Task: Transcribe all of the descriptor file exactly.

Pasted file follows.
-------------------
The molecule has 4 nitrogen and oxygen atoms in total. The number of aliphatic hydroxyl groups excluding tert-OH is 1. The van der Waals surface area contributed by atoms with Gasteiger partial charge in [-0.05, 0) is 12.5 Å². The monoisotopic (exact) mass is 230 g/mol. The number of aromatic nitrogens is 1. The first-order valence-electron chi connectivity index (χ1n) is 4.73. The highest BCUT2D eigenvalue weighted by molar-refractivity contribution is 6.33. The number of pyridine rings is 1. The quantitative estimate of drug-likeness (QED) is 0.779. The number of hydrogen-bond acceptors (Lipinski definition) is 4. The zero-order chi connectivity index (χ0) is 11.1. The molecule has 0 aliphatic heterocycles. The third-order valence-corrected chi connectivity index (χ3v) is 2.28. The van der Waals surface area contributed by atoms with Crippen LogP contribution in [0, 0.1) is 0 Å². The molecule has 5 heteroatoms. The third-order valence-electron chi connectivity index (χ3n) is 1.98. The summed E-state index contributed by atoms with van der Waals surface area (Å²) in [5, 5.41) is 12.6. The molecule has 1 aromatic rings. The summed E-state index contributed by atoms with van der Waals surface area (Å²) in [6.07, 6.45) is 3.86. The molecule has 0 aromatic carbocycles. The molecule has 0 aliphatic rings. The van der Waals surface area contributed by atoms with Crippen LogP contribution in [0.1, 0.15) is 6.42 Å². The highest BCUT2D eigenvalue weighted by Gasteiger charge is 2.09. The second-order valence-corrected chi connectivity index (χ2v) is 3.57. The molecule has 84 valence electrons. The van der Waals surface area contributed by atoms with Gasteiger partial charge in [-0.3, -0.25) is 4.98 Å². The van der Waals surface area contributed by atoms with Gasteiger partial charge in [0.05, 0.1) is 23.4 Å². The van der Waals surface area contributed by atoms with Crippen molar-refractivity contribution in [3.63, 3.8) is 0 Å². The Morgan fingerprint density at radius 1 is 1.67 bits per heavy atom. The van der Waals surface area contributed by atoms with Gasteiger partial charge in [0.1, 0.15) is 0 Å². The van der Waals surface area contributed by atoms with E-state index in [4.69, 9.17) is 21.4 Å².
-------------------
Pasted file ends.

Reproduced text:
The molecule has 4 nitrogen and oxygen atoms in total. The number of aliphatic hydroxyl groups excluding tert-OH is 1. The van der Waals surface area contributed by atoms with Gasteiger partial charge in [-0.05, 0) is 12.5 Å². The monoisotopic (exact) mass is 230 g/mol. The number of aromatic nitrogens is 1. The first-order valence-electron chi connectivity index (χ1n) is 4.73. The highest BCUT2D eigenvalue weighted by molar-refractivity contribution is 6.33. The number of pyridine rings is 1. The quantitative estimate of drug-likeness (QED) is 0.779. The number of hydrogen-bond acceptors (Lipinski definition) is 4. The zero-order chi connectivity index (χ0) is 11.1. The molecule has 0 aliphatic heterocycles. The third-order valence-corrected chi connectivity index (χ3v) is 2.28. The van der Waals surface area contributed by atoms with Crippen LogP contribution in [0, 0.1) is 0 Å². The molecule has 5 heteroatoms. The third-order valence-electron chi connectivity index (χ3n) is 1.98. The summed E-state index contributed by atoms with van der Waals surface area (Å²) in [5, 5.41) is 12.6. The molecule has 1 aromatic rings. The summed E-state index contributed by atoms with van der Waals surface area (Å²) in [6.07, 6.45) is 3.86. The molecule has 0 aromatic carbocycles. The molecule has 0 aliphatic rings. The van der Waals surface area contributed by atoms with Crippen LogP contribution in [0.1, 0.15) is 6.42 Å². The highest BCUT2D eigenvalue weighted by Gasteiger charge is 2.09. The second-order valence-corrected chi connectivity index (χ2v) is 3.57. The molecule has 84 valence electrons. The van der Waals surface area contributed by atoms with Gasteiger partial charge in [-0.3, -0.25) is 4.98 Å². The van der Waals surface area contributed by atoms with Gasteiger partial charge in [0.05, 0.1) is 23.4 Å². The van der Waals surface area contributed by atoms with Crippen molar-refractivity contribution in [3.63, 3.8) is 0 Å². The Morgan fingerprint density at radius 1 is 1.67 bits per heavy atom. The van der Waals surface area contributed by atoms with Gasteiger partial charge in [0.1, 0.15) is 0 Å². The van der Waals surface area contributed by atoms with E-state index in [4.69, 9.17) is 21.4 Å².